Then there are the vast array of advertising pencils, marked with company names. These, from the museum's permanent collection, are all from the 1950s. Some of the texts: Vote "Yes"; The Farmer's National Bank; American Television Electronic School; Gracie's Little Store; Pioneer Corn Company; Big Bread Eaters Eat Taystee Bread.

I found this display quite touching: that someone, in this case Gregory Henderson, would save 15 years of pencil stubs from his job as an art packer and installer in NYC. It's quite an array, and some are used down to the very metal. There were also displays of pencil sharpeners, and boxes, and bullet pencils, and double sided pencils. There were two photographs of work by Dalton M. Ghetti, who "sharpens" miniature sculpture from the lead of ordinary pencils. It is an altogether illuminating show about an ordinary thing we normally don't think twice about.

There is more on display than pencils. A previous exhibition at the museum was "'Healing Engine of Emergency': The Incredible Story of the Safety Pin". Marvelously woven into the web of the Fibularum spider, hanging from the rafters of the museum, are small golden safety pins. As a label explains, the spiders were brought from North Carolina and placed on the windowsill with a box of opened safety pins, and this glittering web has resulted.

Another previous show was "Locofocos, Lucifers, and Phillumeny: A Celebration of the Match", and what could be more remarkable than a violin made out of matches! This instrument was made by Dale Brown while in prison: the only material available was matchsticks, so he glued them together, stained with coffee, so he could play bluegrass music. Visiting this museum has made me think more of the ordinary things around me, that I use every day with little attention. They all have a story, probably more complex and interesting than we could ever have imagined.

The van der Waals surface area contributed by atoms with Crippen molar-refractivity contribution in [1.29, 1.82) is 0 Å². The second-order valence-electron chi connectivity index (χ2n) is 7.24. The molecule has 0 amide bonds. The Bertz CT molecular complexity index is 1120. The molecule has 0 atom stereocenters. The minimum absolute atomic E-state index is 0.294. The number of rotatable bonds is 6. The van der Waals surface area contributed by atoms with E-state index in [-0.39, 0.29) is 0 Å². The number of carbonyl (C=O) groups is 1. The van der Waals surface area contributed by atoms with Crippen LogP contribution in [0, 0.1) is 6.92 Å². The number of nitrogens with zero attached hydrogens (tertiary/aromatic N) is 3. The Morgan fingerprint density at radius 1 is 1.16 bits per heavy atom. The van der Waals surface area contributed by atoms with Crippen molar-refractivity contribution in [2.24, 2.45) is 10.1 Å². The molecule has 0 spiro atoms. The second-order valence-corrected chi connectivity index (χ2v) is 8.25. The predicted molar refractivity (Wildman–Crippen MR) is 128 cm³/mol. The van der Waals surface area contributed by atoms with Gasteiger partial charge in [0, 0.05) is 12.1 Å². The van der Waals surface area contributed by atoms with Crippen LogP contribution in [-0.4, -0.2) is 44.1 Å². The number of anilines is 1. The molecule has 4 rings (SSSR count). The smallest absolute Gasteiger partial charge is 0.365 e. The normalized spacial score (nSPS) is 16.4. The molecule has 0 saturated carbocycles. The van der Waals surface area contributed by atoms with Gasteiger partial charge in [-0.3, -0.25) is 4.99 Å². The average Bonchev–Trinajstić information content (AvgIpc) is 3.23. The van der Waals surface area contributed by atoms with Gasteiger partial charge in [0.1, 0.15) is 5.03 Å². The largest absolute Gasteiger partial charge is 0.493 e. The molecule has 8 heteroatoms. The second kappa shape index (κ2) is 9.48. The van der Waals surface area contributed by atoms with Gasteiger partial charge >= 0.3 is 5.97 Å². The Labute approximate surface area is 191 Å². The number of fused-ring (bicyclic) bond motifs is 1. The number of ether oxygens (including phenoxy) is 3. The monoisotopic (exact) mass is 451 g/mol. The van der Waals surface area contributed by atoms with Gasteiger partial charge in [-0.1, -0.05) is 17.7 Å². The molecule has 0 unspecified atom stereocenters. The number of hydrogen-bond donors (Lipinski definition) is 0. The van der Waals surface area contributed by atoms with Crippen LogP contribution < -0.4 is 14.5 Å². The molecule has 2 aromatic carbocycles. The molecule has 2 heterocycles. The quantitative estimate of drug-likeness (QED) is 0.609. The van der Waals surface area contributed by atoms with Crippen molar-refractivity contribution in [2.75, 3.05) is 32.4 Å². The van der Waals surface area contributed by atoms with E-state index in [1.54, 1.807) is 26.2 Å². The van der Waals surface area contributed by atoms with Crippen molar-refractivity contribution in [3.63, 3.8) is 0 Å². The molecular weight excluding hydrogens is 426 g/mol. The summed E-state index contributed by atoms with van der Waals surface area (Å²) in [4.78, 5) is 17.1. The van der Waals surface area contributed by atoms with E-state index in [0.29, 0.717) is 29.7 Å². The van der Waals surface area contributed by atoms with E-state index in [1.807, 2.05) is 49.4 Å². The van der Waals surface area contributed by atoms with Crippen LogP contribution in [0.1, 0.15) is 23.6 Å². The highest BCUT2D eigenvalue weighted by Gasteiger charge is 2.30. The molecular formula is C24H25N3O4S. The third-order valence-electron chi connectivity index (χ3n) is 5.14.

1. This is so amazing and exciting, I know it's so far but I really want to go there! Thank you for going and telling its story, Altoon.

    1. I'm glad you enjoyed it, Ravenna. The museum is about an hour north of my home. Next time I head up there, I also have to go to the Bread and Puppet Museum, a short distance from this museum, almost around the corner.

  2. What a wonderful post. Now I have to learn more about that spider! thank you!

    1. Thank you, Susan. I couldn't find any information online about the spider; maybe the museum label had the incorrect spelling or name.

  3. Oh my goodness. I am captivated. Thank you for sharing this treasure, Altoon!

  4. This is a marvelous post, thank you for sharing it. It is quite remarkable to find so much care in the presentation about everyday objects, and why not? What a delightful museum find.

  5. Thank you, Lauren and Sally, for your nice comments. I'm always happy to share my delights and pleased that others enjoy them.

  6. Absolutely fabulous. Thanks for posting. It makes me miss Vermont and its extraordinary culture. I'm an old Goddard graduate. Hope to visit sometime soon.

    1. I'm happy you enjoyed this, Barb, and hope you get to see it.